“Foolishness is bound in the heart of a child; but the rod of correction shall drive it far from him.”
— Proverbs 22:15

In every group of children you will discover a wide spectrum of behavioral issues: downright disobedience, bad attitude (which gets more common around nap time), aggressiveness, control issues, the whining sissy wanting to be coddled, and the wild-haired kid doped up with red dye and sugar. And then there is the most disturbing of all, the foolish child.

Often, the most endearing child is the foolish one. She can be obedient and kind, and not a loudmouth; she just acts silly. She might take unwise chances, such as standing on the slide and making stupid faces until she loses her balance, falls, and gets hurt.

I say her, but usually the most foolish child is male. Parents overlook the foolishness because he is not rebellious, mean, bitter, or hurtful to others—just silly and childlike beyond his age. Maybe that is the reason God very specifically addresses this issue and tells parents exactly how to respond. God says, “Foolishness is bound in the heart of a child; but the rod of correction shall drive it far from him.” This verse is found in Proverbs 22, the same chapter that features the famous child training verse, “Train up a child in the way he should go: and when he is old, he will not depart from it.”

I often hear the parents of rebellious, older children wonder why their son departed from his careful training. It is because they forgot to work foolishness out of him.

A word of caution is in order: Balance is hard to find. Some parents are heavy-handed and overbearing and can take the fun and warmth right out of sunshine. They are the foolish ones. This will only lead your children to anger.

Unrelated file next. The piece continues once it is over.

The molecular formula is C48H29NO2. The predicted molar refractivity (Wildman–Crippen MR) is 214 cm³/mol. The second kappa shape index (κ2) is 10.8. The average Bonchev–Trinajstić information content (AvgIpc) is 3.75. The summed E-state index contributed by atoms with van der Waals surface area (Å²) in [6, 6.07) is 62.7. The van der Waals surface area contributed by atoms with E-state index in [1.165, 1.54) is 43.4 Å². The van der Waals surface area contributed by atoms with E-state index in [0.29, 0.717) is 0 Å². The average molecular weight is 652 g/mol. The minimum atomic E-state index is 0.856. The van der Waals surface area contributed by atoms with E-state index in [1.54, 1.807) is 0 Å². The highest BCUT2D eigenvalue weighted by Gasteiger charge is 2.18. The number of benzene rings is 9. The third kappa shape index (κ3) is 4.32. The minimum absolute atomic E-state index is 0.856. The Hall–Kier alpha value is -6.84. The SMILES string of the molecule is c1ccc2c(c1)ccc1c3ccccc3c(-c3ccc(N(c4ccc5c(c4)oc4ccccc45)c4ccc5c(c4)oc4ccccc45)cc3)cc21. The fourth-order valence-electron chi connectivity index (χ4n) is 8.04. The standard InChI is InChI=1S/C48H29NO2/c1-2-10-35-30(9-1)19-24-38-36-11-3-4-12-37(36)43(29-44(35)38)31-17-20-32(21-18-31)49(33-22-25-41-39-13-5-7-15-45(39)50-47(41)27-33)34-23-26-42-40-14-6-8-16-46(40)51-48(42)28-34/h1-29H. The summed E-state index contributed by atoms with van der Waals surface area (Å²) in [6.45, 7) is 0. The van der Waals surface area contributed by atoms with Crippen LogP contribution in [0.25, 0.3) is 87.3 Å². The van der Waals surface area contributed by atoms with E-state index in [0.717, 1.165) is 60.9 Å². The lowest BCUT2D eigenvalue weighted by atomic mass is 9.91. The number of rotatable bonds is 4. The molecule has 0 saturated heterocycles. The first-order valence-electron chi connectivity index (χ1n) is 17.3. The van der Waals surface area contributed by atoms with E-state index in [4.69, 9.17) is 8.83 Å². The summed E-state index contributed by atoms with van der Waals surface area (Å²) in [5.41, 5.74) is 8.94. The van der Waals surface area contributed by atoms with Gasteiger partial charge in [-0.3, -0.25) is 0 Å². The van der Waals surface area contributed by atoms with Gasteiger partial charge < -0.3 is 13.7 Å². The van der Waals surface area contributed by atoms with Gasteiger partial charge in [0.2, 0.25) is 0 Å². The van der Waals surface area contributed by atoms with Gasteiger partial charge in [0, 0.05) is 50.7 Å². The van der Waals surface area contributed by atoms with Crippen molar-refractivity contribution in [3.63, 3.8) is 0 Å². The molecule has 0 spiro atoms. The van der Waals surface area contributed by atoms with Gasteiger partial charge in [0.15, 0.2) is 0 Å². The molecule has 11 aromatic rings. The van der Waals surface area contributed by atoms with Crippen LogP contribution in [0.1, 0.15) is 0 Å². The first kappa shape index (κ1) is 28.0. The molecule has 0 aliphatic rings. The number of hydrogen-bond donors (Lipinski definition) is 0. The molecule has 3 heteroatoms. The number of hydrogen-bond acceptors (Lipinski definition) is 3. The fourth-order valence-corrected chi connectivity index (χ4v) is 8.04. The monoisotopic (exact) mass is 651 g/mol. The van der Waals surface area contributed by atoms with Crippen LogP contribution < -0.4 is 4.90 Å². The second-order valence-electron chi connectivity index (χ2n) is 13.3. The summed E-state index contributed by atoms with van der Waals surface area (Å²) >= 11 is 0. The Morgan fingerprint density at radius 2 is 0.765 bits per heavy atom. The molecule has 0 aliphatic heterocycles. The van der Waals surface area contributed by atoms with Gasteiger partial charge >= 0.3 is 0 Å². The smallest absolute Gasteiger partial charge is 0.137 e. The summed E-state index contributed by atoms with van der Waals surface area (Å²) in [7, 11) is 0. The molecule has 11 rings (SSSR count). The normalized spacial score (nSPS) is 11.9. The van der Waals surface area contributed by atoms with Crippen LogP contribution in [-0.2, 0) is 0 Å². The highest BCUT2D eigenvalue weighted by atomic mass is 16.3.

As a child grows, his unrestrained foolishness will progress from amusing to irritating to embarrassing. You wish you could just shut the door and hide his behavior, and many parents eventually do shut the door, so to speak, on their foolish clown. A child knows when he is acting like a fool. Don’t be embarrassed and belittle him. Be wise and deal with it like God commands.

When you fail to drive the foolishness out of a young child, he will develop embarrassing habits that become very difficult to control. Then you have two big problems: a foolish, silly kid, and an angry, hurt child who feels his rejection. Your task is then much more difficult.

Good habits are made, not born. From our mail we know many parents struggle with their children’s eating habits. If your child thinks it is funny to gorge on junk, even to the point of sneaking around, know this: it is better to set them free from bad habits now than for them to struggle all their lives with being overweight and sly. An admonition backed up with a few licks could help shape good lifetime habits.

But please use common sense. Feed a hungry child when he is hungry; don’t cause him to be tempted above that which he is able. When you allow children to get so hungry they want to sneak around to satisfy their hunger, you are training them to be thieves and liars. Instead of being trained to walk in truth, they are being trained to walk in deceit. For every thirty slacker parents who allow their children to overeat, there is one parent who goes overboard in demanding austerity in the child’s diet. Observers would characterize those parents as legalistic, angry, short-fused, lacking a fun spirit. Ask God for wisdom and listen to the advice of wise parents around you.

The moral of the story is this: Not all children are rebellious, loud, selfish, mean, aggressive, bossy, whiny, or moody, but all children have foolishness bound in their hearts. Give your children the gifts of wisdom, sobriety, and a sound mind; drive foolishness far from them.

It is much easier to squelch foolish behavior while the child is yet young. If you catch him acting silly or irresponsible, then rebuke and spank as needed to produce sobriety. When you see him do a dumb thing and you know he knows better (or at least should know better), communicate the seriousness of your concern with an unemotional, measured spanking.

“The beginning of the words of his mouth is foolishness: and the end of his talk is mischievous madness.”
— Ecclesiastes 10:13